It’s a simple thing to ask. You want emacs to nicely indent your code. Emacs comes with two perl editing modes: perl-mode and cperl-mode. For many years, I have used cperl-mode happily. However, $dayjob prefers the way perltidy arranges code and I have come to agree.

If you would like to get perltidy to format your code in emacs, you will need to do the following:

  • install emacs25
  • install Perl::Tidy
  • install tramp
  • install perltidy.el

This is a lot more work than it should be, but this is what I needed to do to get this working under Debian 9.4. Maybe your mileage will vary.

Installing emacs25

This is pretty easy to do on debian:

  $ sudo apt-get install emacs25-nox

If you want the X version of emacs, leave off -nox from the package name.

Installing Perl::Tidy

This too is pretty straight forward for perlers:

  $ sudo cpan install Perl::Tidy

There are no XS parts of Perl::Tidy so this usually goes fast. Note that if you are using something like Perlbrew or plenv, you probably still want to globably install Perl::Tidy rather than make this a per-project module.

Perltidy’s default styling can be overridden by a local ~/.perltidyrc. Here’s mine:

# -*-conf-unix-*-
# This is how $dayjob thinks of the world and I agree
# --outdent-labels --outdent-label-characters=2
# --break-after-all-operators
# exception: "or" and "and" read better at the start of the line
-wbb="or and ->"
# ToDo: Currently we break after these operators:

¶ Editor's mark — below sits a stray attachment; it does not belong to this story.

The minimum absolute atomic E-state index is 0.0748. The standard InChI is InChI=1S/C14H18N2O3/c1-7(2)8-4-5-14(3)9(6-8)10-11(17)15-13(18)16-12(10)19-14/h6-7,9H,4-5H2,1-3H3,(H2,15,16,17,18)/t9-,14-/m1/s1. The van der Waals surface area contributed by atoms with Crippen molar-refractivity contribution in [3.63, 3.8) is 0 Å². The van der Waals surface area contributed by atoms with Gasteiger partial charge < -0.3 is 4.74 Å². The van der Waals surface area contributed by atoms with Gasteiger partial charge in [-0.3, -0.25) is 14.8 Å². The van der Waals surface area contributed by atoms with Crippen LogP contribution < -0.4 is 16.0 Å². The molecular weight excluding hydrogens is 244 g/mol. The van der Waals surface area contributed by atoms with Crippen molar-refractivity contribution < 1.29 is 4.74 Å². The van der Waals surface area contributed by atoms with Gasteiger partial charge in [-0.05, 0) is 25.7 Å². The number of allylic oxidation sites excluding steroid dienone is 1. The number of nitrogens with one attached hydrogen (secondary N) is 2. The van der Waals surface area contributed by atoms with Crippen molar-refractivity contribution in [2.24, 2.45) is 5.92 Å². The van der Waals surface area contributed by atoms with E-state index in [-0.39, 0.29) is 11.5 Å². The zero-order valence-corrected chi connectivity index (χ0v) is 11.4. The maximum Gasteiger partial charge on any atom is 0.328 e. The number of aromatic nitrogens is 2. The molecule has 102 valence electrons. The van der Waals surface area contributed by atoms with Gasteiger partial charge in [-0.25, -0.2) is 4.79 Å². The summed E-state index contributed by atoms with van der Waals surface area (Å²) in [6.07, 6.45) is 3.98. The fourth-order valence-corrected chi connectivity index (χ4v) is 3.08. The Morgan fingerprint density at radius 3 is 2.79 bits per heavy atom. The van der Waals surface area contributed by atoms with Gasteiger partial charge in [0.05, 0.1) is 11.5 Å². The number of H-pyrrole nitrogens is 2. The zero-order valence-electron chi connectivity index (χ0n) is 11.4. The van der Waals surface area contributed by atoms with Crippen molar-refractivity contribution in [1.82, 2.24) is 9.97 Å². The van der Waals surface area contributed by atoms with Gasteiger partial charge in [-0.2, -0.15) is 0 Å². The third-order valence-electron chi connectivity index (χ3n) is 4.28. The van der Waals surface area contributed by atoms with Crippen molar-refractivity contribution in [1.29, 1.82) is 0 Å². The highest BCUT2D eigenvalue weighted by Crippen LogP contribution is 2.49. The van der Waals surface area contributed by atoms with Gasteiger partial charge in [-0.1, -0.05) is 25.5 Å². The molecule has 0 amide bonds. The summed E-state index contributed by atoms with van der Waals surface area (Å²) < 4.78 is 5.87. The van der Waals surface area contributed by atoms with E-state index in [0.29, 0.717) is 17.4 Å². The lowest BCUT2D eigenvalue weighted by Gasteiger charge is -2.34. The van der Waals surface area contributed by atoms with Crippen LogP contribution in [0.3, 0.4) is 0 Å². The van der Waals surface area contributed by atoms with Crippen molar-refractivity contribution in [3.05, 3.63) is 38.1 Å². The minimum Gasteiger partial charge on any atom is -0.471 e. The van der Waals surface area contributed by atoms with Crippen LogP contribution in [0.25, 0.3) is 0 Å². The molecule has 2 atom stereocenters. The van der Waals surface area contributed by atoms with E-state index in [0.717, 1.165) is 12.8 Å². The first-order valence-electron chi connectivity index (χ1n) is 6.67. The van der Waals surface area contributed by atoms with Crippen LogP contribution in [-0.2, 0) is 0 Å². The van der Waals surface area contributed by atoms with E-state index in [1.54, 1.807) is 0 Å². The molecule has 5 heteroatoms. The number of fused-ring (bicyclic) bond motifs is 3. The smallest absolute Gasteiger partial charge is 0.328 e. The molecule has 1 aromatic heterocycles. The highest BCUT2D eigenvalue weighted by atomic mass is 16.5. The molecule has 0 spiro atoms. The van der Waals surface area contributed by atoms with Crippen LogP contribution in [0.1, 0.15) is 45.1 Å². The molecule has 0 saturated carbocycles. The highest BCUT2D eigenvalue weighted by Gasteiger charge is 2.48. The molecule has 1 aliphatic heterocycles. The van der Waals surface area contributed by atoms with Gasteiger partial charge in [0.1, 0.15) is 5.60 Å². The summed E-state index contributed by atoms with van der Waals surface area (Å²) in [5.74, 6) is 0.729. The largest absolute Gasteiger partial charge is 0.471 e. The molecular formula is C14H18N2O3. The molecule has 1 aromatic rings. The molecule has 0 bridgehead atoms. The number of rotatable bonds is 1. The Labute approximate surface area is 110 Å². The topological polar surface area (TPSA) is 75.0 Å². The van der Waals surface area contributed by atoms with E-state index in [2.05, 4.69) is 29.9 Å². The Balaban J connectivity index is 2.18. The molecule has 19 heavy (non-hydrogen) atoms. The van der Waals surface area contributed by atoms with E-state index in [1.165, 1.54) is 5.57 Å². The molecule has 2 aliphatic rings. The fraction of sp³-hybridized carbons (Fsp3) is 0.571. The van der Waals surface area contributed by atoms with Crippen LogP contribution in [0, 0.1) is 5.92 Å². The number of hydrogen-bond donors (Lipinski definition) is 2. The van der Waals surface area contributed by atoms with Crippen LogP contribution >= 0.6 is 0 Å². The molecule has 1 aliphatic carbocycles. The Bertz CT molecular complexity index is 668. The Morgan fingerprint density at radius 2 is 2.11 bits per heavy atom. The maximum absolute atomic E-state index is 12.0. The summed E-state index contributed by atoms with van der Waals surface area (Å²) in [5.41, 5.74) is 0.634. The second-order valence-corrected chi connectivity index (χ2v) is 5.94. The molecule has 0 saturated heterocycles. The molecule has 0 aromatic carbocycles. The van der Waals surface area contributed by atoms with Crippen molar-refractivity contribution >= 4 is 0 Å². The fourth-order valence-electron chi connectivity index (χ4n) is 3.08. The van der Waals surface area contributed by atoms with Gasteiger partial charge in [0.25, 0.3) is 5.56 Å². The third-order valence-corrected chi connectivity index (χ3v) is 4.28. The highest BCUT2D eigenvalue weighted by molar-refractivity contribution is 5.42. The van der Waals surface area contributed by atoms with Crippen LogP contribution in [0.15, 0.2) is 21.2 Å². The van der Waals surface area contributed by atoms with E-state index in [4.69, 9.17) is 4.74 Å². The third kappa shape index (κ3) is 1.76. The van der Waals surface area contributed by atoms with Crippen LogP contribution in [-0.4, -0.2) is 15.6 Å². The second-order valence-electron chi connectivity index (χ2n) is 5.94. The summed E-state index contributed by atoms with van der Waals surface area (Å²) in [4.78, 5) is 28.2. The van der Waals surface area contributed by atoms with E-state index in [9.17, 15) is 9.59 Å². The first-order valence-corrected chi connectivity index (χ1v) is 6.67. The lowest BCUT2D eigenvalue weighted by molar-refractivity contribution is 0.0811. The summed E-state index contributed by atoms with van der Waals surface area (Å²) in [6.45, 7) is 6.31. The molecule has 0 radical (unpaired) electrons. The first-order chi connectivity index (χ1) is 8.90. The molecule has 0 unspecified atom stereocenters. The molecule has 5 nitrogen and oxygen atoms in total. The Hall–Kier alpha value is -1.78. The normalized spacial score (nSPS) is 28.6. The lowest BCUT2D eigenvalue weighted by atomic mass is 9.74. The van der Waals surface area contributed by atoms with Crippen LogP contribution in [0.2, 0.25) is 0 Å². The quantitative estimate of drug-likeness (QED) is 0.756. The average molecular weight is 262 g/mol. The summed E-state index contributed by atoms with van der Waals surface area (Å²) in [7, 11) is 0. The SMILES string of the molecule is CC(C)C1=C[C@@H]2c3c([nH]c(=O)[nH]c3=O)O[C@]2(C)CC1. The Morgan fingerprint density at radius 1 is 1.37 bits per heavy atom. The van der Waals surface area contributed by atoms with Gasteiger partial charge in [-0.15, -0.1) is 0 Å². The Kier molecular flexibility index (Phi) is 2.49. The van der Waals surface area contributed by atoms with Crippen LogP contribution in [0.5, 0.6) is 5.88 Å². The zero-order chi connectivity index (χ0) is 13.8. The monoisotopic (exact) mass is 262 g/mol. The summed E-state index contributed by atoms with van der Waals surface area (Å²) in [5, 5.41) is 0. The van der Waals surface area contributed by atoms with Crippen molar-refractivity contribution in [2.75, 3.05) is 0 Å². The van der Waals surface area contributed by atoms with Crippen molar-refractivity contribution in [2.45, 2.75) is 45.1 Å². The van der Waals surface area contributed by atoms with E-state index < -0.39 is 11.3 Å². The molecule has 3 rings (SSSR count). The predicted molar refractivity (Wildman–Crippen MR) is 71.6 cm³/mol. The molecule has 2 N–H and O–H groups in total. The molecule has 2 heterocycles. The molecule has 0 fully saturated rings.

--want-break-after='. , && || **= += *= &= <<= &&= -= /= |= >>= ||= %= ^= x= .='
--want-break-before='or and -> ? : << >> -> // % + - * / x != == >= <= =~ < > | &'
--closing-side-comment-prefix="# end"
-cscl="sub : BEGIN END"
# Allow up to two consecutive blank lines.
-vt=2   # Maximal vertical tightness
-cti=0  # No extra indentation for closing brackets
--paren-tightness=2   # High parenthesis tightness
-bt=1   # Medium brace tightness
-sbt=1  # Medium square bracket tightness
-bbt=1  # Medium block brace tightness

Installing tramp

Tramp is a dependency of the perltidy emacs package. Unfortunately, it does not appear to come with the Debian emacs25 package, nor did I find a debian package for this. This leaves us with a from-source code install.

You will need autoconf:

  $ sudo apt-get install autoconf

Clone the git repo into a convenient directory (e.g. ~/src/emacs):

   $ git clone git://

And then build it:

  $ cd tramp && autoconf && make && make check

There were a few unit test failures, but I ignored them.

Now let emacs know about this package by adding the following lines to ~/.emacs:

  ;; tramp stuff 
  (add-to-list 'load-path "~/src/emacs/tramp/lisp/")
  (add-to-list 'Info-directory-list "~/src/emacs/tramp/info/")
  (require 'tramp)

Be sure to get the paths right in those add-to-list directives.

Installing perltidy.el

If you made it this far, you’re a linux/unix pro! The last step is easy.

  $ mkdir -p ~/.emacs.d/lisp ; wget -O ~/.emacs/lisp/perltidy.el

This adds the perltidy lisp bindings to your .emacs.d directory of local packages. Change the paths to reflect your organization scheme.

If you have not yet done so, tell emacs about your local emacs packages by adding the following to ~/.emacs:

  (add-to-list 'load-path "~/.emacs.d/lisp/")

FINAL STEP: Tell emacs about the perltidy package by editing ~/.emacs

;; perltidy
(require 'perltidy)

Mostly, I use M-x perltidy-dwim on a buffer to indent it, but here’s how to bind that operation to the F12 key:

(global-set-key (kbd "") 'perltidy-dwim)

I hope you guessed that this line is added to your ~/.emacs file after the require line.

I hope this makes your life of indenting perl code in emacs all the more pleasant.